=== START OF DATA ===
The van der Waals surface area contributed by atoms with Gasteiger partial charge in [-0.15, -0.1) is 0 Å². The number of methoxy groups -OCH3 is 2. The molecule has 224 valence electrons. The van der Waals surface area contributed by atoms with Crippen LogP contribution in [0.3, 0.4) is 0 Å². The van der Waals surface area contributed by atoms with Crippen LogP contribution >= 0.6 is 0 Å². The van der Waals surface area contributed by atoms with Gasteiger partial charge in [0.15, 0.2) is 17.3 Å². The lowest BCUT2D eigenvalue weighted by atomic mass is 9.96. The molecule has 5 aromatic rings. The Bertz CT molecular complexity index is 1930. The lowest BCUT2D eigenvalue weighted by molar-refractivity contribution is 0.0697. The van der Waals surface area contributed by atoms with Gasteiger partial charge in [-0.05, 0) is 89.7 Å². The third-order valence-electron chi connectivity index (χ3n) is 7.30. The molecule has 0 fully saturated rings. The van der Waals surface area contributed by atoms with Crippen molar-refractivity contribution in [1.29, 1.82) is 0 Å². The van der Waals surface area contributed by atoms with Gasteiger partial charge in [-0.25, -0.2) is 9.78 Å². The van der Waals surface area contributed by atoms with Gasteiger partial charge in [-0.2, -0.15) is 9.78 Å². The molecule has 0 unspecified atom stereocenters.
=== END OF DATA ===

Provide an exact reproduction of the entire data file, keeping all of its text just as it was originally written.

The van der Waals surface area contributed by atoms with Gasteiger partial charge in [-0.15, -0.1) is 0 Å². The number of methoxy groups -OCH3 is 2. The molecule has 224 valence electrons. The van der Waals surface area contributed by atoms with Crippen LogP contribution in [0.3, 0.4) is 0 Å². The van der Waals surface area contributed by atoms with Crippen LogP contribution >= 0.6 is 0 Å². The van der Waals surface area contributed by atoms with Gasteiger partial charge in [0.15, 0.2) is 17.3 Å². The lowest BCUT2D eigenvalue weighted by atomic mass is 9.96. The molecule has 5 aromatic rings. The Bertz CT molecular complexity index is 1930. The lowest BCUT2D eigenvalue weighted by molar-refractivity contribution is 0.0697. The van der Waals surface area contributed by atoms with Gasteiger partial charge in [-0.05, 0) is 89.7 Å². The third-order valence-electron chi connectivity index (χ3n) is 7.30. The molecule has 0 fully saturated rings. The van der Waals surface area contributed by atoms with Crippen molar-refractivity contribution in [1.29, 1.82) is 0 Å². The van der Waals surface area contributed by atoms with Gasteiger partial charge in [-0.25, -0.2) is 9.78 Å². The van der Waals surface area contributed by atoms with Gasteiger partial charge in [-0.2, -0.15) is 9.78 Å². The molecule has 0 unspecified atom stereocenters.